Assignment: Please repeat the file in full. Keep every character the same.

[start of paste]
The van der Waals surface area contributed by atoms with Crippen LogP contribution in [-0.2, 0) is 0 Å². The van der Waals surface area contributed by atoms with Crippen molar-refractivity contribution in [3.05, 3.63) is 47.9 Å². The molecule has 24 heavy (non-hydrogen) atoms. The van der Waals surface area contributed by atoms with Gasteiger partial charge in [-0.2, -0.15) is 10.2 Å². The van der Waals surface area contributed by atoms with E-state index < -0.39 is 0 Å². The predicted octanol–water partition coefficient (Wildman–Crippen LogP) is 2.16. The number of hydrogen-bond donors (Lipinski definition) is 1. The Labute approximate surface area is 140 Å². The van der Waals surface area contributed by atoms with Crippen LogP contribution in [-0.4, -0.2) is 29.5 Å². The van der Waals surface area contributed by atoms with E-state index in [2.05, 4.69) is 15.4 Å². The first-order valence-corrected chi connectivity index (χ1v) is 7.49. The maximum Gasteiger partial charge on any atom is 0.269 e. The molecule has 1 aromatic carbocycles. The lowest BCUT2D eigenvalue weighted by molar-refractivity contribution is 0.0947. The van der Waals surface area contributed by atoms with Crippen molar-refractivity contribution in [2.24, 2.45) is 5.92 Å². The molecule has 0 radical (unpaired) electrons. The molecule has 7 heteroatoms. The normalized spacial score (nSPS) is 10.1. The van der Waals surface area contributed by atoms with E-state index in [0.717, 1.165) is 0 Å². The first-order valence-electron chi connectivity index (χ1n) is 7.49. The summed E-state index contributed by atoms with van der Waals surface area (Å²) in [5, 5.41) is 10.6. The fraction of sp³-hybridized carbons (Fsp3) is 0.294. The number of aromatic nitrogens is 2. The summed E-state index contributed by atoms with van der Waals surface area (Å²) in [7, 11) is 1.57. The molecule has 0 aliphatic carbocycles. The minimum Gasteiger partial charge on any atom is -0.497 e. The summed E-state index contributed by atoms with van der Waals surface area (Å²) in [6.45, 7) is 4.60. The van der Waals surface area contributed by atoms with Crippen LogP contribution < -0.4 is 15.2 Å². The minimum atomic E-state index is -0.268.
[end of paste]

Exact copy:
The van der Waals surface area contributed by atoms with Crippen LogP contribution in [-0.2, 0) is 0 Å². The van der Waals surface area contributed by atoms with Crippen molar-refractivity contribution in [3.05, 3.63) is 47.9 Å². The molecule has 24 heavy (non-hydrogen) atoms. The van der Waals surface area contributed by atoms with Gasteiger partial charge in [-0.2, -0.15) is 10.2 Å². The van der Waals surface area contributed by atoms with E-state index < -0.39 is 0 Å². The predicted octanol–water partition coefficient (Wildman–Crippen LogP) is 2.16. The number of hydrogen-bond donors (Lipinski definition) is 1. The Labute approximate surface area is 140 Å². The van der Waals surface area contributed by atoms with Crippen LogP contribution in [-0.4, -0.2) is 29.5 Å². The van der Waals surface area contributed by atoms with E-state index in [2.05, 4.69) is 15.4 Å². The first-order valence-corrected chi connectivity index (χ1v) is 7.49. The maximum Gasteiger partial charge on any atom is 0.269 e. The molecule has 1 aromatic carbocycles. The lowest BCUT2D eigenvalue weighted by molar-refractivity contribution is 0.0947. The van der Waals surface area contributed by atoms with Crippen molar-refractivity contribution in [2.24, 2.45) is 5.92 Å². The molecule has 0 radical (unpaired) electrons. The molecule has 7 heteroatoms. The normalized spacial score (nSPS) is 10.1. The van der Waals surface area contributed by atoms with E-state index in [0.717, 1.165) is 0 Å². The first-order valence-electron chi connectivity index (χ1n) is 7.49. The summed E-state index contributed by atoms with van der Waals surface area (Å²) in [5, 5.41) is 10.6. The fraction of sp³-hybridized carbons (Fsp3) is 0.294. The number of aromatic nitrogens is 2. The summed E-state index contributed by atoms with van der Waals surface area (Å²) in [7, 11) is 1.57. The molecule has 0 aliphatic carbocycles. The minimum Gasteiger partial charge on any atom is -0.497 e. The summed E-state index contributed by atoms with van der Waals surface area (Å²) in [6.45, 7) is 4.60. The van der Waals surface area contributed by atoms with Crippen LogP contribution < -0.4 is 15.2 Å². The minimum atomic E-state index is -0.268.